The visual effects (VFX) of a number of TV shows—chief among them ABC’s Marvel’s Agents of S.H.I.E.L.D.—would look considerably less impressive were it not for the work of Kevin Yuille, a 2010 graduate of the School of Animation & Visual Effects. Yuille has been a compositor at Los Angeles-based VFX house Fuse FX since 2012. As a visual development artist, he ensures that all the visual elements produced at different stages of the VFX production pipeline are combined into one single final image that effectively creates the illusion of, say, an explosion…or the “wow” moments that come whenever heroes and villains encounter one another or come into contact with the alien tech…or for that matter the super-powered humans currently populating the show’s third season.
Journey to Success
Yuille began complementing his background in architecture and gaining experience as a visual artist in 2000. He first worked as a producer of quality lead-generating websites at a company he co-founded, and later, as the leader of his own firm, Freckleboy, which he established in 2005. “That was not the most creative outlet for me,” Yuille says. “I grew up making films on a camcorder, and I still remember how, shortly after arriving at the Academy for film editing, I met another student who was working on a project. I saw the effects he had in it and thought, ‘That suits me better!’” Yuille decided to switch gears and instead focus on animation and VFX.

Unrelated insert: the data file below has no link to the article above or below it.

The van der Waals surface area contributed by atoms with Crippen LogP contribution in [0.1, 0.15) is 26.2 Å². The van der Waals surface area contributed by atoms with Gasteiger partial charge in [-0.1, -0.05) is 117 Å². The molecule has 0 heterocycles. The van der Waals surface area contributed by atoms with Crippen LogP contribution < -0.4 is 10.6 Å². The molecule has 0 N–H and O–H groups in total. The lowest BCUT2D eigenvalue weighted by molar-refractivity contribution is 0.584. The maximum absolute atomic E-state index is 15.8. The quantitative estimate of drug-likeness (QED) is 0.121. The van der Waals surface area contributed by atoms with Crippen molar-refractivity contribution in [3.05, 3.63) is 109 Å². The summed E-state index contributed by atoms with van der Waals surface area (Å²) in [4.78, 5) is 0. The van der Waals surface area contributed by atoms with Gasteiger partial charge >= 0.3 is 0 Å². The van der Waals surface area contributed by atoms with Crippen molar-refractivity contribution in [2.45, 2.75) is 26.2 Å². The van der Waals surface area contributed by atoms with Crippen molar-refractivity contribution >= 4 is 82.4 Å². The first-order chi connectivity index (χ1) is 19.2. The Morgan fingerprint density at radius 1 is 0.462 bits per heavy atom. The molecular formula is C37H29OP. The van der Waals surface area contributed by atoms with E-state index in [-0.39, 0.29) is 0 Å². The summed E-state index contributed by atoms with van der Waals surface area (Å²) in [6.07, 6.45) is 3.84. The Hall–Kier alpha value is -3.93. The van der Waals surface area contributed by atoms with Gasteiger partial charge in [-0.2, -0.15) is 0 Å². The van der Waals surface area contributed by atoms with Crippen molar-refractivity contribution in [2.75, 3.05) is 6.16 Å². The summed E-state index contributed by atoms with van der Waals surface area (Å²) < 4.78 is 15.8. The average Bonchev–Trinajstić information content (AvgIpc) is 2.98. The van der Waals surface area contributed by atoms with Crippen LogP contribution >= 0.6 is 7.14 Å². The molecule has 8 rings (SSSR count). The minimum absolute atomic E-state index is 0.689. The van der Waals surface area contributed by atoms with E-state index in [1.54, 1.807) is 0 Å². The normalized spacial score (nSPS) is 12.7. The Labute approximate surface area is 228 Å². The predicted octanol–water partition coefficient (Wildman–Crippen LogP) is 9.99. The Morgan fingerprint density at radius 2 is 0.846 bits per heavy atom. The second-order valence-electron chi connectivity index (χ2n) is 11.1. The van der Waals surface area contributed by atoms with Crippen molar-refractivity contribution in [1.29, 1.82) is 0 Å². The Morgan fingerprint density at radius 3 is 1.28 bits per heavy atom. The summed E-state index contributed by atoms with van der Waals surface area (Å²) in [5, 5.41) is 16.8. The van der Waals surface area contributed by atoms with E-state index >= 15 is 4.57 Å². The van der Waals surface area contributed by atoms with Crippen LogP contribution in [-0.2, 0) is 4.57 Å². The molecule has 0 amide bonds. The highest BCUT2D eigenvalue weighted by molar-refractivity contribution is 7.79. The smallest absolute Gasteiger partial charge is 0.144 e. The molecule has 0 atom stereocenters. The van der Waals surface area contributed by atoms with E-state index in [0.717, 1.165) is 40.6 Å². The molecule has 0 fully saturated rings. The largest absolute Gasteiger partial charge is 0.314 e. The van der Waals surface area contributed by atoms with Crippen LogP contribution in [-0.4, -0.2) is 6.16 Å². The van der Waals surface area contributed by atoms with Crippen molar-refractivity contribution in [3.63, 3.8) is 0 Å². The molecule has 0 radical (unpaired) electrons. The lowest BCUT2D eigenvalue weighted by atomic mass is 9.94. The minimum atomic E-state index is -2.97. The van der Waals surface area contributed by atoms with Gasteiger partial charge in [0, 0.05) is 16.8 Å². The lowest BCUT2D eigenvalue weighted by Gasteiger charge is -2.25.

Cut to his first Emmy Award nomination in 2015, for Outstanding Visual Effects in Marvel’s Agents of S.H.I.E.L.D., shared with his team at Fuse FX. “I was surprised and honored I was included in the nomination packet. I took my mom to the show, which was very long but a great and fun experience.”
Still image from Agents of S.H.I.E.L.D.
What Sets Us Apart
Hearing directly from and picking the brains of industry leaders was a second-to-none opportunity for Yuille. “[Instructor] Catherine Tate was constantly asking her contacts to come to campus and talk to us,” he says. “People from The Orphanage, which used to be in the Presidio, came once and showed us what they’d been working on for one of the Iron Man movies. That reinforced my interest in VFX.”
Continuing to connect him and other students with the industry, “Catherine Tate had Kyle McCulloch—who worked on films like Gravity and Iron Man—teach Advanced NUKE one semester. NUKE is the compositing software I use, so the Academy provided a good foundation for me to enter the workforce prepared. It took me only about a week to land my first job after I moved to Los Angeles, at Identity FX.”
“I also got to learn from Steve Williams, an industry vet who worked on Jurassic Park and Terminator 2—that’s the level of quality experience the Academy’s faculty has. His encouragement and advice were incredible. He told me to start trying to break into the industry from a smaller company, so I could wear more hats, figure stuff out, and just keep learning.”